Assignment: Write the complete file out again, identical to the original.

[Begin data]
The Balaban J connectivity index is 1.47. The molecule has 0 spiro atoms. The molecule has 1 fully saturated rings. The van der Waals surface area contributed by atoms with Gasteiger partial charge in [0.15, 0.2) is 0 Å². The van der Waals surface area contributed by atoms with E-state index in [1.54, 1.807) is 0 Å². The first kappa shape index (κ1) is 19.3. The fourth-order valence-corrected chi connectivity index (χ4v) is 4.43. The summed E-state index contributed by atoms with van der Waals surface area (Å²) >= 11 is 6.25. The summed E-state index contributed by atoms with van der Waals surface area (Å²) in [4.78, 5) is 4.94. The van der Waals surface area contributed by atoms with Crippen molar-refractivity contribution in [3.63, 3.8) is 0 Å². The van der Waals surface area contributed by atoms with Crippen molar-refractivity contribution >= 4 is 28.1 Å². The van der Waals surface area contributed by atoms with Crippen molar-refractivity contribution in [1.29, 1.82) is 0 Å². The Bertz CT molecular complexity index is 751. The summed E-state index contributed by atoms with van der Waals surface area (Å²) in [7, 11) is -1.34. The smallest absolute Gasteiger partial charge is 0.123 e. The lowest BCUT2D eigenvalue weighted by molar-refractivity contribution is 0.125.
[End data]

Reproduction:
The Balaban J connectivity index is 1.47. The molecule has 0 spiro atoms. The molecule has 1 fully saturated rings. The van der Waals surface area contributed by atoms with Gasteiger partial charge in [0.15, 0.2) is 0 Å². The van der Waals surface area contributed by atoms with E-state index in [1.54, 1.807) is 0 Å². The first kappa shape index (κ1) is 19.3. The fourth-order valence-corrected chi connectivity index (χ4v) is 4.43. The summed E-state index contributed by atoms with van der Waals surface area (Å²) >= 11 is 6.25. The summed E-state index contributed by atoms with van der Waals surface area (Å²) in [4.78, 5) is 4.94. The van der Waals surface area contributed by atoms with Crippen molar-refractivity contribution in [3.63, 3.8) is 0 Å². The van der Waals surface area contributed by atoms with Crippen molar-refractivity contribution >= 4 is 28.1 Å². The van der Waals surface area contributed by atoms with Crippen molar-refractivity contribution in [1.29, 1.82) is 0 Å². The Bertz CT molecular complexity index is 751. The summed E-state index contributed by atoms with van der Waals surface area (Å²) in [7, 11) is -1.34. The smallest absolute Gasteiger partial charge is 0.123 e. The lowest BCUT2D eigenvalue weighted by molar-refractivity contribution is 0.125.